Everybody knows that a good night's sleep is worth a small fortune in terms of how we feel the next day. Our energy levels, our mood and even how good our skin, eyes and face looks, can be affected.
A good night's sleep can take five years off the face!
On the opposite end, too little sleep can drain us of energy, cause mood swings and create a lot of difficulty with our work, health, parenting and relationships.
In an article for the Huffington Post, Karen Brody (who is the founder of BOLD, a rejuvenation movement for women) spoke about her experiences with chronic lack of sleep and its huge and negative impact on her health.
She'd been dealing with panic attacks, and was given the anxiety medication Klonopin. She became addicted to it. Brody was later diagnosed with chronic fatigue even though she was continually active (too much so) and living on artificial energy due to her medication.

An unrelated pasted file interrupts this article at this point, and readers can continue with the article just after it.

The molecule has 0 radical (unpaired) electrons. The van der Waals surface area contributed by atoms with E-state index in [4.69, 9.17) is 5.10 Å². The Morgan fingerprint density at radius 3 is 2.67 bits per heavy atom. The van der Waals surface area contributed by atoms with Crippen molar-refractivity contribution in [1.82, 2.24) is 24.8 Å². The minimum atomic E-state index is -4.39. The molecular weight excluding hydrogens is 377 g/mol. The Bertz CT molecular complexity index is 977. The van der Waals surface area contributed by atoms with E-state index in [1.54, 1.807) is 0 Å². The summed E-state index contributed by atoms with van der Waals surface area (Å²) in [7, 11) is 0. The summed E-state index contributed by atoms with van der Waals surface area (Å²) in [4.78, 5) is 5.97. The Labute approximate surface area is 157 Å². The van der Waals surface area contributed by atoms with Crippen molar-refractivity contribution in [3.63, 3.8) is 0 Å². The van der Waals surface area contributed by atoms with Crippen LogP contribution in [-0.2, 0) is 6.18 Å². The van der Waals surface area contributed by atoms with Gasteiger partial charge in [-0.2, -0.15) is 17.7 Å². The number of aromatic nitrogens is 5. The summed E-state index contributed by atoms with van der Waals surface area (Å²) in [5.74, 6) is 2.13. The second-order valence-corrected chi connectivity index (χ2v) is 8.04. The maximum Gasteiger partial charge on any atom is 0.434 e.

Her friends told her to take to her bed and sleep, and says she did just that. She took a year off work and slept a lot, going from no sleep to at least eight hours every day, doing very little when she was awake. Through this routine, she kicked her addiction and got better.
She admits that most women could never have this luxury but insists that women simply need to do what they can to ensure they get enough sleep at night and take as many naps as possible.
It's a good idea to get to the bottom of why a person cannot sleep. A person needs to take time to evaluate their lifestyle.
Check time management -- is it efficient? Does allowing children to stay up late or share the parental bedroom and disrupt their sleep?
Is the person too active late at night? Sleeping with a bad mattress or in a room without adequate air circulation?
Evaluating these habits and changing them when necessary can make for a much better night's sleep.
Insomnia can be a sign of possible health conditions. Talking with a health care provider can help to identify possible physical or emotional causes for sleeping badly at night.